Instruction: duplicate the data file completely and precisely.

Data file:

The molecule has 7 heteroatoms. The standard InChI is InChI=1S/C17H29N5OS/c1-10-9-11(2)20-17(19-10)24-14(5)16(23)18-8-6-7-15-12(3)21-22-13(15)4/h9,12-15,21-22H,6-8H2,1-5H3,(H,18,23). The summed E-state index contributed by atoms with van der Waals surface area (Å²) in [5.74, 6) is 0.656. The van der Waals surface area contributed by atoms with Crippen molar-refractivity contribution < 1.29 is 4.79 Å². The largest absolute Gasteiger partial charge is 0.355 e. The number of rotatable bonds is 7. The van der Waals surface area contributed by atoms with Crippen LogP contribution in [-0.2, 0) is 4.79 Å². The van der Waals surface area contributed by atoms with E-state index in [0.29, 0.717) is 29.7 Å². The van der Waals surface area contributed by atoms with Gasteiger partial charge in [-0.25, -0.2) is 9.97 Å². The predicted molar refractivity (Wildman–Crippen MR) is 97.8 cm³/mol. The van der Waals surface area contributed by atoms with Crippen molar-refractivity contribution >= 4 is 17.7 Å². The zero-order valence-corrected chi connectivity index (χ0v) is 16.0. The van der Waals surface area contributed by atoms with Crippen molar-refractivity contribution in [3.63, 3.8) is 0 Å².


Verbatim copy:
The molecule has 7 heteroatoms. The standard InChI is InChI=1S/C17H29N5OS/c1-10-9-11(2)20-17(19-10)24-14(5)16(23)18-8-6-7-15-12(3)21-22-13(15)4/h9,12-15,21-22H,6-8H2,1-5H3,(H,18,23). The summed E-state index contributed by atoms with van der Waals surface area (Å²) in [5.74, 6) is 0.656. The van der Waals surface area contributed by atoms with Crippen molar-refractivity contribution < 1.29 is 4.79 Å². The largest absolute Gasteiger partial charge is 0.355 e. The number of rotatable bonds is 7. The van der Waals surface area contributed by atoms with Crippen LogP contribution in [-0.2, 0) is 4.79 Å². The van der Waals surface area contributed by atoms with E-state index in [0.29, 0.717) is 29.7 Å². The van der Waals surface area contributed by atoms with Gasteiger partial charge in [-0.25, -0.2) is 9.97 Å². The predicted molar refractivity (Wildman–Crippen MR) is 97.8 cm³/mol. The van der Waals surface area contributed by atoms with Crippen molar-refractivity contribution >= 4 is 17.7 Å². The zero-order valence-corrected chi connectivity index (χ0v) is 16.0. The van der Waals surface area contributed by atoms with Crippen molar-refractivity contribution in [3.63, 3.8) is 0 Å².